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Bone structure and strength are enhanced in rats programmed by early overfeeding.

Research paper by L L de Albuquerque Maia, P C PC Lisboa, E E de Oliveira, E P S EP da Conceição, I C B IC Lima, R T RT Lopes, L D G LD Ruffoni, K O KO Nonaka, E G EG de Moura

Indexed on: 15 Mar '14Published on: 15 Mar '14Published in: Hormone and metabolic research = Hormon- und Stoffwechselforschung = Hormones et metabolisme



Abstract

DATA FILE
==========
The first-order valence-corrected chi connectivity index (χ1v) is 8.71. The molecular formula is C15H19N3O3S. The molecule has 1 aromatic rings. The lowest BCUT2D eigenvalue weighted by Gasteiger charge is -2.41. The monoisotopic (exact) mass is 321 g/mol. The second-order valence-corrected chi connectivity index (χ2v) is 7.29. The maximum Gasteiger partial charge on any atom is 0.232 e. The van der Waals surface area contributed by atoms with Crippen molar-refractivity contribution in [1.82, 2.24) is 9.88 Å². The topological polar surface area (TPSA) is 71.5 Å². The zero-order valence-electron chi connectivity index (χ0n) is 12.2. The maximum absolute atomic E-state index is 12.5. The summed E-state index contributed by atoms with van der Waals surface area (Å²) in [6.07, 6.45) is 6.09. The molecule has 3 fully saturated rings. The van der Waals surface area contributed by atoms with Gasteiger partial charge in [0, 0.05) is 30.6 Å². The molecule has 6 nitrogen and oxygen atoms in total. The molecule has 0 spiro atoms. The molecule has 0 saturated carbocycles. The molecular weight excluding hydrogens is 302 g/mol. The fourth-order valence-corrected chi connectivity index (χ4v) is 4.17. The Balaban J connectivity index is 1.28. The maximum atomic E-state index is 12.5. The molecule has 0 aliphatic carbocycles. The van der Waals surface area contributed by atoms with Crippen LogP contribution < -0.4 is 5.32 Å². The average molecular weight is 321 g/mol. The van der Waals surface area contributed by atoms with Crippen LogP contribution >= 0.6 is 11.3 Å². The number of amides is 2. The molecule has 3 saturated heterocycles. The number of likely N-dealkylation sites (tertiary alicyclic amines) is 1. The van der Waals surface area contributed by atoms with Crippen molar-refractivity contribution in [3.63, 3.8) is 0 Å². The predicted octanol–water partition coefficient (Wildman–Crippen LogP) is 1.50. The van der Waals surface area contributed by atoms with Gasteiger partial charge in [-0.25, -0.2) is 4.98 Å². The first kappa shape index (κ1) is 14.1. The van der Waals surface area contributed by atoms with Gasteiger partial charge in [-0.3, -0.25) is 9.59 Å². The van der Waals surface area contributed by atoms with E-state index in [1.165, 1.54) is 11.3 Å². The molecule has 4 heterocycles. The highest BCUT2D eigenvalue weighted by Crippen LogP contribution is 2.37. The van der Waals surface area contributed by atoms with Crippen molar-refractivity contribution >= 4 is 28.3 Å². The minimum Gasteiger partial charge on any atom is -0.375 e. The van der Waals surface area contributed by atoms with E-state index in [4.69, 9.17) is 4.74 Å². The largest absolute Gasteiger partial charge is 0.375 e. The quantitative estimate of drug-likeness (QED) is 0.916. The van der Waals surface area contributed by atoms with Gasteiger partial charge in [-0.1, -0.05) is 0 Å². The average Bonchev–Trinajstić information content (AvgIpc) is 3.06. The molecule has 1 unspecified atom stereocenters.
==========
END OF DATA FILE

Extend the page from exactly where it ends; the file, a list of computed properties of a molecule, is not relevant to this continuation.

Childhood obesity is growing in prevalence. Obesity and bone dysfunctions may be related disorders, and therefore our aim was to study the impact of the early overfeeding (EO) in offspring bone health since weaning up to adulthood. To induce EO during lactation, litter size was adjusted to 3 male rats per litter (SL). Litter containing 10 pups per mother was the control (NL). Bone tissue was evaluated by dual-energy X-ray absorptiometry, computed tomography, microcomputed tomography, biomechanical tests, and serum analyses. SL offspring presented higher body weight, fat mass, lean mass from 21 up to 180 days, hyperphagia, and higher visceral fat mass. Bone analysis showed that SL offspring presented higher total bone mineral density (BMD) only at 180 days, and higher total bone mineral content and higher bone area from 21 until 180 days. At 180 days, SL offspring presented higher femur BMD and fourth lumbar vertebra (LV4) BMD, higher femoral head radiodensity and LV4 vertebral body radiodensity, lower trabecular pattern factor and trabecular separation, however with higher trabecular number, higher maximal load, resilience, stiffness and break load, and lower break deformation. SL group had, at 180 days, higher osteocalcin and lower C-terminal cross-linked telopeptide of type I collagen (CTX I). We have shown that the excess of fat mass contributed to an increased bone mass, and hypothesized that this increase could be mediated by the hypothyroidism and previous higher thyroid hormone action and hyperleptinemia at weaning. Furthermore, the increased biomechanical loading due to increased body weight probably help us to understand the protective effects obesity exerts upon bone health.

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